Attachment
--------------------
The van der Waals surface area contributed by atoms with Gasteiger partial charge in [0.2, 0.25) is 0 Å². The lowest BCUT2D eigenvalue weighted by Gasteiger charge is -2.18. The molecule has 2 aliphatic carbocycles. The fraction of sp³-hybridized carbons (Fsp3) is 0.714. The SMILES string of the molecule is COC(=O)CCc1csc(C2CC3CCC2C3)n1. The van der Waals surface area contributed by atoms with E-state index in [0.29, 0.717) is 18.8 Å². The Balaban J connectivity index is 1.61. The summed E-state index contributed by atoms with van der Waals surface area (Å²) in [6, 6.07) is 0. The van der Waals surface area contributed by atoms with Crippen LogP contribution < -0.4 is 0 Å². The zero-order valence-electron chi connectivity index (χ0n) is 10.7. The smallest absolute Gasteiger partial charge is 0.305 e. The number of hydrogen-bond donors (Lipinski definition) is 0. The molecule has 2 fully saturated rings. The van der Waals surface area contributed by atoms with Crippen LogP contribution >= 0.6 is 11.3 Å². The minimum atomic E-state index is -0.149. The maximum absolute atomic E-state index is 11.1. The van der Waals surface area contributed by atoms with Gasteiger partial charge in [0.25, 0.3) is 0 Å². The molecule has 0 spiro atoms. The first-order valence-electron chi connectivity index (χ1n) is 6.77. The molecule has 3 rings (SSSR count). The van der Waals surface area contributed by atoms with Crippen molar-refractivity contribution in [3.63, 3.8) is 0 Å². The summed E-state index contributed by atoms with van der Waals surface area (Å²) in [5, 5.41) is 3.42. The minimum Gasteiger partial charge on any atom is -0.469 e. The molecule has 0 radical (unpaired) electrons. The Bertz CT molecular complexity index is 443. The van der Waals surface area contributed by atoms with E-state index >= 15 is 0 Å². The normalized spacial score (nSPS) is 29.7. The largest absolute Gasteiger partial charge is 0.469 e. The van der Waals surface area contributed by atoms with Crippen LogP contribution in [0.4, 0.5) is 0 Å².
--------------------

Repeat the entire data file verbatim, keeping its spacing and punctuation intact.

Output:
The van der Waals surface area contributed by atoms with Gasteiger partial charge in [0.2, 0.25) is 0 Å². The lowest BCUT2D eigenvalue weighted by Gasteiger charge is -2.18. The molecule has 2 aliphatic carbocycles. The fraction of sp³-hybridized carbons (Fsp3) is 0.714. The SMILES string of the molecule is COC(=O)CCc1csc(C2CC3CCC2C3)n1. The van der Waals surface area contributed by atoms with E-state index in [0.29, 0.717) is 18.8 Å². The Balaban J connectivity index is 1.61. The summed E-state index contributed by atoms with van der Waals surface area (Å²) in [6, 6.07) is 0. The van der Waals surface area contributed by atoms with Crippen LogP contribution < -0.4 is 0 Å². The zero-order valence-electron chi connectivity index (χ0n) is 10.7. The smallest absolute Gasteiger partial charge is 0.305 e. The number of hydrogen-bond donors (Lipinski definition) is 0. The molecule has 2 fully saturated rings. The van der Waals surface area contributed by atoms with Crippen LogP contribution >= 0.6 is 11.3 Å². The minimum atomic E-state index is -0.149. The maximum absolute atomic E-state index is 11.1. The van der Waals surface area contributed by atoms with Gasteiger partial charge in [0.25, 0.3) is 0 Å². The molecule has 0 spiro atoms. The first-order valence-electron chi connectivity index (χ1n) is 6.77. The molecule has 3 rings (SSSR count). The van der Waals surface area contributed by atoms with Crippen molar-refractivity contribution in [3.63, 3.8) is 0 Å². The summed E-state index contributed by atoms with van der Waals surface area (Å²) in [5, 5.41) is 3.42. The minimum Gasteiger partial charge on any atom is -0.469 e. The molecule has 0 radical (unpaired) electrons. The Bertz CT molecular complexity index is 443. The van der Waals surface area contributed by atoms with E-state index >= 15 is 0 Å². The normalized spacial score (nSPS) is 29.7. The largest absolute Gasteiger partial charge is 0.469 e. The van der Waals surface area contributed by atoms with Crippen LogP contribution in [0.4, 0.5) is 0 Å².